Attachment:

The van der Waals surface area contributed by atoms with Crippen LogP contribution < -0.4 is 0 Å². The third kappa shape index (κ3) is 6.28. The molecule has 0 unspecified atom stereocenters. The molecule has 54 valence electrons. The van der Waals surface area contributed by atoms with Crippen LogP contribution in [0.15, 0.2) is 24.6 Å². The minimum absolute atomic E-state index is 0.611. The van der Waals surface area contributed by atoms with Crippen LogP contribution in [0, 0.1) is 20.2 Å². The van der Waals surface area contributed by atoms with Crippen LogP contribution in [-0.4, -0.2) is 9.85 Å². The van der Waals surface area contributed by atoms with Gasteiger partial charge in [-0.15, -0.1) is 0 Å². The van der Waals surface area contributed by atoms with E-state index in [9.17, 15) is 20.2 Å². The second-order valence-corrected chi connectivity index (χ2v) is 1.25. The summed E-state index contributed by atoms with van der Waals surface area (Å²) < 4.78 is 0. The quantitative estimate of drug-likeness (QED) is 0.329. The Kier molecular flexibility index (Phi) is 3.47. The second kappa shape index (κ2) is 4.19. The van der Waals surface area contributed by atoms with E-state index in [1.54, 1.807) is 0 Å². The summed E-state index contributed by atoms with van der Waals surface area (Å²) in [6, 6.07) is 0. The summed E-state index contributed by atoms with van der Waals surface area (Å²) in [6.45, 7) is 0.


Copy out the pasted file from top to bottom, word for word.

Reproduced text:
The van der Waals surface area contributed by atoms with Crippen LogP contribution < -0.4 is 0 Å². The third kappa shape index (κ3) is 6.28. The molecule has 0 unspecified atom stereocenters. The molecule has 54 valence electrons. The van der Waals surface area contributed by atoms with Crippen LogP contribution in [0.15, 0.2) is 24.6 Å². The minimum absolute atomic E-state index is 0.611. The van der Waals surface area contributed by atoms with Crippen LogP contribution in [0, 0.1) is 20.2 Å². The van der Waals surface area contributed by atoms with Crippen LogP contribution in [-0.4, -0.2) is 9.85 Å². The van der Waals surface area contributed by atoms with Gasteiger partial charge in [-0.15, -0.1) is 0 Å². The van der Waals surface area contributed by atoms with E-state index in [9.17, 15) is 20.2 Å². The second-order valence-corrected chi connectivity index (χ2v) is 1.25. The summed E-state index contributed by atoms with van der Waals surface area (Å²) < 4.78 is 0. The quantitative estimate of drug-likeness (QED) is 0.329. The Kier molecular flexibility index (Phi) is 3.47. The second kappa shape index (κ2) is 4.19. The van der Waals surface area contributed by atoms with E-state index in [1.54, 1.807) is 0 Å². The summed E-state index contributed by atoms with van der Waals surface area (Å²) in [6, 6.07) is 0. The summed E-state index contributed by atoms with van der Waals surface area (Å²) in [6.45, 7) is 0.